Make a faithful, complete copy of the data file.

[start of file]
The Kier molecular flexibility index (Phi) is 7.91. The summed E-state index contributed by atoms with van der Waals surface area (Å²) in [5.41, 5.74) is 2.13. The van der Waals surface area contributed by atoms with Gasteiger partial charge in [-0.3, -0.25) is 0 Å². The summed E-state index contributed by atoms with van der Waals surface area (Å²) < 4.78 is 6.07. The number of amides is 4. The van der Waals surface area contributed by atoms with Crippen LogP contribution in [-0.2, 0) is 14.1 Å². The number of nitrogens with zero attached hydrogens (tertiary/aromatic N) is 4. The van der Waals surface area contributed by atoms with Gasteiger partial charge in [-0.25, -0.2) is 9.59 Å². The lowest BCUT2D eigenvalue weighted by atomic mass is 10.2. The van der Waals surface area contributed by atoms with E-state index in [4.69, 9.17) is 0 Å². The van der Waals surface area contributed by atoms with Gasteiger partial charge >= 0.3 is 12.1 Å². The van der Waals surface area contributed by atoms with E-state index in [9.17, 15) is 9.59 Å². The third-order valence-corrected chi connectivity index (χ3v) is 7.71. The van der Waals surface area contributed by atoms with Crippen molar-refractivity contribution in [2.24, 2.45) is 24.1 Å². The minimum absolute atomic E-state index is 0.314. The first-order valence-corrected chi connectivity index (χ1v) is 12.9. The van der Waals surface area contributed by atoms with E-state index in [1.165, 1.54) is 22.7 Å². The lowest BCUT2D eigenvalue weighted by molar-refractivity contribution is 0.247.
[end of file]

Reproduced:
The Kier molecular flexibility index (Phi) is 7.91. The summed E-state index contributed by atoms with van der Waals surface area (Å²) in [5.41, 5.74) is 2.13. The van der Waals surface area contributed by atoms with Gasteiger partial charge in [-0.3, -0.25) is 0 Å². The summed E-state index contributed by atoms with van der Waals surface area (Å²) < 4.78 is 6.07. The number of amides is 4. The van der Waals surface area contributed by atoms with Crippen LogP contribution in [-0.2, 0) is 14.1 Å². The number of nitrogens with zero attached hydrogens (tertiary/aromatic N) is 4. The van der Waals surface area contributed by atoms with Gasteiger partial charge in [-0.25, -0.2) is 9.59 Å². The lowest BCUT2D eigenvalue weighted by atomic mass is 10.2. The van der Waals surface area contributed by atoms with E-state index in [4.69, 9.17) is 0 Å². The van der Waals surface area contributed by atoms with Gasteiger partial charge >= 0.3 is 12.1 Å². The van der Waals surface area contributed by atoms with E-state index in [9.17, 15) is 9.59 Å². The third-order valence-corrected chi connectivity index (χ3v) is 7.71. The van der Waals surface area contributed by atoms with Crippen molar-refractivity contribution in [2.24, 2.45) is 24.1 Å². The minimum absolute atomic E-state index is 0.314. The first-order valence-corrected chi connectivity index (χ1v) is 12.9. The van der Waals surface area contributed by atoms with E-state index in [1.165, 1.54) is 22.7 Å². The lowest BCUT2D eigenvalue weighted by molar-refractivity contribution is 0.247.